by James Wilson
Is it time to totally re-think and transform the entire idea behind brokers as a source of financial help for a bewildered public? Do all of the technological “tools” at brokerage firms actually help investors achieve financial health?
In a soon to be fiduciary world (at least for retirement accounts), can brokers actually change their stripes? Can they really change their entrenched culture? Can actual change be forced by regulatory fiat? These are prescient questions as we begin the transformation process for the financial services field.
Prior to starting my fee-only financial planning firm three decade ago, I spent a couple years as a broker for a national firm. Therefore I have some understanding of how brokers approach the overall financial services field. These firms can be very creative, and their legions of lawyers and lobbyists will likely carve out space whereby they can continue to operate much as they do today in the post DOL world. Through confusion and obfuscation, brokers will likely portray themselves as fiduciaries, while simultaneously continuing to push products.
We have actually seen another version of this movie before. 25 years or so ago, traditional stock brokerage firms managed to twist the descriptive phrase “fee-only”, (used to describe an advisor paid only by the client), into “fee-based”, meaning a broker or advisor who has some component of compensation as a fee but is still paid by someone other than the client/customer. These firms have continued to use these terms up to the present day, as a way of confusing the investing public. I have little doubt that we are about to see the sequel and it will be equally as confusing to investors.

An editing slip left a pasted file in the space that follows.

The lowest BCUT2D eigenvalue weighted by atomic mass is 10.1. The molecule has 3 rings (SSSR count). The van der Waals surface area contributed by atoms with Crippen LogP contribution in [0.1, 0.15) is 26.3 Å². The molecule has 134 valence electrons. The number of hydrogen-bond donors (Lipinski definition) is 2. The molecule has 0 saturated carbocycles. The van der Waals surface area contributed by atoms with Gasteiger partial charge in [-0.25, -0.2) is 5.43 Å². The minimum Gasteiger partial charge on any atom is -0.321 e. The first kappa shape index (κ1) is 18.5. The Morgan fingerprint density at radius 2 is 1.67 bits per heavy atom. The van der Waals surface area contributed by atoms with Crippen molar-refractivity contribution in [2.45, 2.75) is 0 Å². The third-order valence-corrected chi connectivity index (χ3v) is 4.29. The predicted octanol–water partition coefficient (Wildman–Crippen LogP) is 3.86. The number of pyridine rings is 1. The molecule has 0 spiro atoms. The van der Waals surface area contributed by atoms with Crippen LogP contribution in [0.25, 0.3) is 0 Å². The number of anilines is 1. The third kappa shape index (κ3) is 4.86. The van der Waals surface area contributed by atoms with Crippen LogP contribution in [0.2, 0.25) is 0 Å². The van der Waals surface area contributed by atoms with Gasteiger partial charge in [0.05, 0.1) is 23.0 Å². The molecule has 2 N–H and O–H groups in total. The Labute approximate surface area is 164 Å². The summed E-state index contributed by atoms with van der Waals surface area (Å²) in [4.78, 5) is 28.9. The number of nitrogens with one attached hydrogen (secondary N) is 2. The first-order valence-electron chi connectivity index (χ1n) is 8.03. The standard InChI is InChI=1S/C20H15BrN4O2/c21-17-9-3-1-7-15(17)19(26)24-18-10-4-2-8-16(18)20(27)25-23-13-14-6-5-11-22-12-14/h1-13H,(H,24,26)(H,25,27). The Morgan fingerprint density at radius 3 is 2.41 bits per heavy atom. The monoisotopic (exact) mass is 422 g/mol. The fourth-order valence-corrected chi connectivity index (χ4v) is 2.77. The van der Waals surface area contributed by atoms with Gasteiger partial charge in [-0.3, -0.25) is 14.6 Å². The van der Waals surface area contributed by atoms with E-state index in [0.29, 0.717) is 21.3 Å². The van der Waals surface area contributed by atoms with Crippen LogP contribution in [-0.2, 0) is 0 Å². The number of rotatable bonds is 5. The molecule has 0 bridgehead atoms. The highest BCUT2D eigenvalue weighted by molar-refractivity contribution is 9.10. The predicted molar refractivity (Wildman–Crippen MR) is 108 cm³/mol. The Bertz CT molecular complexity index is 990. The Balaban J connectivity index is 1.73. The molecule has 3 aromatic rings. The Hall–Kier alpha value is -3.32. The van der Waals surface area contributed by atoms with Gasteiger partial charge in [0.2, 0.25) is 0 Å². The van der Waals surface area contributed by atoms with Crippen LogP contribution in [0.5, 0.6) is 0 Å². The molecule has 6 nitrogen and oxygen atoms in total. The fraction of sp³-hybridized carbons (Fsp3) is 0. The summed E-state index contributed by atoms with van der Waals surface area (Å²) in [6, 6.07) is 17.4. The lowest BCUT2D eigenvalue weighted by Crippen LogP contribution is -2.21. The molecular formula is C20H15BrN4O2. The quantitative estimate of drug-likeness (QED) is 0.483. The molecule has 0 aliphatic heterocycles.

Industry observer Nick Murray often points out that we live in a nation of mostly financial illiterates. While the term may be harsh, so are the consequences for following the broker led path towards fanciful investment products. These products usually are aimed at alleviating symptoms of financial problems rather than the underlying problems themselves. This is precisely why so many brokerage firm customers roam from one brokerage firm to the next in search of nirvana.
The innate behavioral issues embedded in our human DNA, coupled with the absence of a specialized part of our brain for financial decision making, leaves investors vulnerable. My generation, (baby boomers), continue the march towards retirement age, poorly prepared financially for the future. The emphasis on brokers and on investment products is partly to blame.
Very few individuals are equipped, either by education or experience, to navigate the financial services maze all by themselves. We need to make it easier, not harder, for investors to clearly distinguish between advisors and brokers. The emphasis should be placed on seeking planning help first. Most of the “robos” are just investment managers, still leaving individuals in need of the direction and discipline that financial planning can provide. Those individuals who are willing to learn, usually are willing to change. “Doing it yourself” with the aid of a broker is a dead model. Let’s make sure we can provide something better.
To learn more about James Wilson, view his Paladin Registry research report.
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